Responding to the Lion Air jetliner crash that killed 189 people in Indonesia last week, manufacturer Boeing Co. and U.S. aviation regulators intend to issue twin safety warnings about potentially suspect flight-control software that can confuse pilots and lead to a steep descent of the affected aircraft model, according to people familiar with the matter.
The moves are the first public indication that investigators suspect a possible software glitch or misinterpretation by pilots related to an essential system that measures how high or low a plane’s nose is pointed may have played an important part in the sequence of events that caused the Boeing 737 Max 8 to plunge into the Java Sea.
Incorrect data about the angle of the plane can lead to a cascade of cautions and warning that can be misinterpreted by pilots when they are flying manually, even as safety systems automatically adjust flight-control surfaces to push the nose of the plane downward, these people said.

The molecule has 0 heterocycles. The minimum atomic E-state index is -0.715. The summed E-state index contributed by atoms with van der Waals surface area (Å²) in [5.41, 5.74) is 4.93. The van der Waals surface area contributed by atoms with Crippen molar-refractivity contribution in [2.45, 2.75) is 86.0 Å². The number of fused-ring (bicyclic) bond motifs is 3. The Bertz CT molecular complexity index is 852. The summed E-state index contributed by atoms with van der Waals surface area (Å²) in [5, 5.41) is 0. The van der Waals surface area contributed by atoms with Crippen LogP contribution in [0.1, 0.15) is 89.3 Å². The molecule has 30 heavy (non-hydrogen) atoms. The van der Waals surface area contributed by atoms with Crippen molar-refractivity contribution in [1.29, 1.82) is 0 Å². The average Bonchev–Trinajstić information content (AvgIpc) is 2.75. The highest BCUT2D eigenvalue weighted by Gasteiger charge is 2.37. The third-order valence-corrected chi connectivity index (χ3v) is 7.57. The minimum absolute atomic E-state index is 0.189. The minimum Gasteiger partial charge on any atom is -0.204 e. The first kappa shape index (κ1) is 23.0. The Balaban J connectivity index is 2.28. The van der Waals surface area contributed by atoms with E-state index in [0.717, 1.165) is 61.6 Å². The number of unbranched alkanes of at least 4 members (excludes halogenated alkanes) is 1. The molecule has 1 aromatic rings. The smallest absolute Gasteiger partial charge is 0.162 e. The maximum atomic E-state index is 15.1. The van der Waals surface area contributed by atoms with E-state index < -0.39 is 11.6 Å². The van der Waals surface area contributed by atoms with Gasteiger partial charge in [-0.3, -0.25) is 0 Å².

The anticipated actions by Boeing BA and the U.S. Federal Aviation Administration are preliminary, these people said, and are expected to stop short of urging or mandating replacement or inspection of any specific onboard system. Rather, they amount to an official red flag for pilots, highlighting potential hazards stemming from the interaction of certain software with various other cockpit alerts, and reiterating the importance of following standard procedures under such circumstances.
Boeing (NYSE:BA) closed $365.62+4.65 +1.20%, but after hour are down -0.47 or 0.13%